These Are the 7 Best New Affordable Watches From Our Favorite Microbrands

The WindUp Watch Fair is a great chance to see microbrand watches in person, and this year included some exciting and affordable new pieces.

Chandler Bondurant

Packed with visitors and tables spread with independent watch brands’ latest products, the annual WindUp Watch Fair in Chelsea Market is a buzzing hive of watch enthusiasm. New York-based watch enthusiast website Worn & Wound identified and filled an important niche in the watch industry by launching the show in 2015, and it’s grown substantially year-to-year. Unlike industry trade shows such as Baselworld and SIHH, WindUp is focused on affordable timepieces from boutique brands — the type of watches that have become one of the hottest topics and most important trends in the watch industry.

WindUp serves an important function aside from offering these brands a show of their own: it allows consumers to see the watches in person before buying them. The direct-to-consumer model is part of what makes these companies competitive and able to offer the compelling values they do, but it means there is usually no brick-and-mortar presence. Further, WindUp is a chance not only to see or actually buy the watches, but to actually meet the interesting creators behind the brands. The show is open to the public, and this year, elbowing past the watch- hungry crowds, we found the following horological gems…

Brew Mastergraph


Brew Watches continues to put out affordable quartz watches with great design and a casual, fun attitude — the brand, unusually, takes its inspiration from coffee culture. The new Mastergraph is consistent with Brew’s clean, retro-styled approach to watchmaking, which somehow always ends up looking fresh. Available in three different styles, this chronograph wears well at 38mm wide, and the price provides little barrier to pulling the trigger for those drawn to it.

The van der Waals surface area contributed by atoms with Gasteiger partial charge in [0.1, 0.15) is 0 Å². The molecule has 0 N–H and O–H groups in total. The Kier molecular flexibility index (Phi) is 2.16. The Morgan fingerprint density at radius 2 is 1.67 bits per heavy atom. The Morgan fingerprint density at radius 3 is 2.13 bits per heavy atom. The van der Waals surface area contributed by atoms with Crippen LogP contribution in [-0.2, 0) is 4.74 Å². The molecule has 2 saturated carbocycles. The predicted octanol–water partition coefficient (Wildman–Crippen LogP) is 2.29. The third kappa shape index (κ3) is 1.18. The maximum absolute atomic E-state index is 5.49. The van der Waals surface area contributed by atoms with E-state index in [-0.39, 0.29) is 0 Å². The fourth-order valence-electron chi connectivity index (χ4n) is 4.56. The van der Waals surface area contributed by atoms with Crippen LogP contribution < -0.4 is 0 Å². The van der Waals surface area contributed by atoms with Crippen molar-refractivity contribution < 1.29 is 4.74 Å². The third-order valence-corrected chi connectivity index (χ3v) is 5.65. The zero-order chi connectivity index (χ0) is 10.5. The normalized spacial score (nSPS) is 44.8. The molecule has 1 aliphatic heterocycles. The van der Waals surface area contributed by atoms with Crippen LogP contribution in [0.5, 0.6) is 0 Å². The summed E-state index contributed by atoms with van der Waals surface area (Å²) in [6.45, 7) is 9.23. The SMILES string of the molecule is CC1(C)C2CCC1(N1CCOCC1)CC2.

Learn More: Here

Lorier Gemini Chronograph


Aiming for the entry-level mechanical watch market, Lorier‘s new Gemini offers a chronograph watch with handsome, retro aesthetics. Measuring 39mm wide, it’s powered by a hand-wound ST19 mechanical movement made by Sea-Gull and comes on a steel bracelet. This is a mechanical chronograph watch that works well for a range of situations, and at just $500, it’s one that you won’t need to baby.


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Christopher Ward C65 Trident Bronze Ombré COSC Limited Edition


The C65 Trident Bronze Ombré from Christopher Ward wasn’t the only bronze watch at WindUp 2019, but it stands out for its dial. The name Ombré means “shaded” in French, and the dial’s slightly worn-looking finish fades to to a darker hue around the its periphery for a quite unique look. It’s also nicely proportioned for a dive watch at 41mm wide and 11.55mm thick, with a COSC chronometer-certified Swiss Sellita SW200 automatic movement.


Learn More: Here

Autodromo Intereuropa

Autodromo’s latest piece is attractive and moderately sized enough to be digestible even for those who aren’t automotive enthusiasts. Car lovers, however, are the brand’s core audience, and the new Intereuropa bases its design on the world of 1950s and ’60s Italian racing. With an upscale feel and distinct panache, it features a manually wound Swiss ETA 7001 movement and a thin 39mm case topped with sapphire crystal. It’s even more stylish on its handmade Italian Saffiano leather rally-style strap.


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Yema Speedgraf

The new Yema Speedgraf was an intriguing release with its killer vintage looks and its uncommon automatic Seiko chronograph movement. Well, it looks even better in person and on the wrist than the press images suggest. The domed sapphire crystal and 39mm case help capture the vintage spirit that defines the modern French brand, and that panda dial tops it all off.


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Farer World Timer


Having tried on a lot of watches at WindUp 2019, Farer’s new World Timer watch left the deepest impression. It offers the brand’s typically colorful design flare but is eminently wearable with a high-end feel and, of course, the super fun and practical world time complication. It’s available in three versions, each distinctive and vibrant, with a Swiss ETA movement inside and a case measuring 39mm wide by 11mm thick.


Learn More: Here

Anordain Model 2 Blue Fumé


It’s hard to argue with the value Scottish Anordain’s watches offer, with in-house-produced enamel dials at prices well below almost any watch with comparable features. The newest “Model 2” collection from the brand has some absolutely stunning dial executions with strong legibility like the Blue Fumé version shown here. Sapphire crystal and Swiss Sellita manually wound movements drive the value proposition home. Needless to say, Anordain is doing some of our favorite work in the independent watch space.


Learn More: Here

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